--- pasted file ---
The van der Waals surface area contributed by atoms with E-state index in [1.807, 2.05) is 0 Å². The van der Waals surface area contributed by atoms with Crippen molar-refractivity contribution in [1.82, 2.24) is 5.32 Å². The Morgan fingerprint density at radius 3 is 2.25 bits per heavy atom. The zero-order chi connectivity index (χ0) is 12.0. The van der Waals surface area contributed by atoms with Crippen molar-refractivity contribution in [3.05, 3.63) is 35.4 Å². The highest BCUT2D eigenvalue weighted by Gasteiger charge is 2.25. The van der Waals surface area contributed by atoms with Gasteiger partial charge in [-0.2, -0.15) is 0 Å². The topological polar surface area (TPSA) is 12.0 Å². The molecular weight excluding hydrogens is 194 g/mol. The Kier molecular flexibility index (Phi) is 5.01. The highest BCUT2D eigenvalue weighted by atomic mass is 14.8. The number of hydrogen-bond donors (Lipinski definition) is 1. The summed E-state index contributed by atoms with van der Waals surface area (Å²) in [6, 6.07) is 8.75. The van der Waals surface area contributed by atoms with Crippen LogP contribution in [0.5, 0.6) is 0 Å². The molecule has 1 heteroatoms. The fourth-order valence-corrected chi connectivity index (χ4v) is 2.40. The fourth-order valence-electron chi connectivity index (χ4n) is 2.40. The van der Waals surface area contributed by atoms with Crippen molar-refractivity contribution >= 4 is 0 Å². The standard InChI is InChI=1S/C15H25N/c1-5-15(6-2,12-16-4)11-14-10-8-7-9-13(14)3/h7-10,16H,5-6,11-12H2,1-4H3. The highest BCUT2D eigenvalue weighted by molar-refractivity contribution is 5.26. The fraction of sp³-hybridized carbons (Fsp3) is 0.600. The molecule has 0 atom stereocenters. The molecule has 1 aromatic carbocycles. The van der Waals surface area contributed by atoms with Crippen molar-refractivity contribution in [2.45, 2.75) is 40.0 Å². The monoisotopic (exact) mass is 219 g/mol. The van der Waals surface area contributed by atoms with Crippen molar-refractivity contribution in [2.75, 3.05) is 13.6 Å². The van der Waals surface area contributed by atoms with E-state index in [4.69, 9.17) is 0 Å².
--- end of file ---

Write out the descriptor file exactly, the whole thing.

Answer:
The van der Waals surface area contributed by atoms with E-state index in [1.807, 2.05) is 0 Å². The van der Waals surface area contributed by atoms with Crippen molar-refractivity contribution in [1.82, 2.24) is 5.32 Å². The Morgan fingerprint density at radius 3 is 2.25 bits per heavy atom. The zero-order chi connectivity index (χ0) is 12.0. The van der Waals surface area contributed by atoms with Crippen molar-refractivity contribution in [3.05, 3.63) is 35.4 Å². The highest BCUT2D eigenvalue weighted by Gasteiger charge is 2.25. The van der Waals surface area contributed by atoms with Gasteiger partial charge in [-0.2, -0.15) is 0 Å². The topological polar surface area (TPSA) is 12.0 Å². The molecular weight excluding hydrogens is 194 g/mol. The Kier molecular flexibility index (Phi) is 5.01. The highest BCUT2D eigenvalue weighted by atomic mass is 14.8. The number of hydrogen-bond donors (Lipinski definition) is 1. The summed E-state index contributed by atoms with van der Waals surface area (Å²) in [6, 6.07) is 8.75. The van der Waals surface area contributed by atoms with Crippen LogP contribution in [0.5, 0.6) is 0 Å². The molecule has 1 heteroatoms. The fourth-order valence-corrected chi connectivity index (χ4v) is 2.40. The fourth-order valence-electron chi connectivity index (χ4n) is 2.40. The van der Waals surface area contributed by atoms with Crippen molar-refractivity contribution >= 4 is 0 Å². The standard InChI is InChI=1S/C15H25N/c1-5-15(6-2,12-16-4)11-14-10-8-7-9-13(14)3/h7-10,16H,5-6,11-12H2,1-4H3. The highest BCUT2D eigenvalue weighted by molar-refractivity contribution is 5.26. The fraction of sp³-hybridized carbons (Fsp3) is 0.600. The molecule has 0 atom stereocenters. The molecule has 1 aromatic carbocycles. The van der Waals surface area contributed by atoms with Crippen molar-refractivity contribution in [2.45, 2.75) is 40.0 Å². The monoisotopic (exact) mass is 219 g/mol. The van der Waals surface area contributed by atoms with Crippen molar-refractivity contribution in [2.75, 3.05) is 13.6 Å². The van der Waals surface area contributed by atoms with E-state index in [4.69, 9.17) is 0 Å².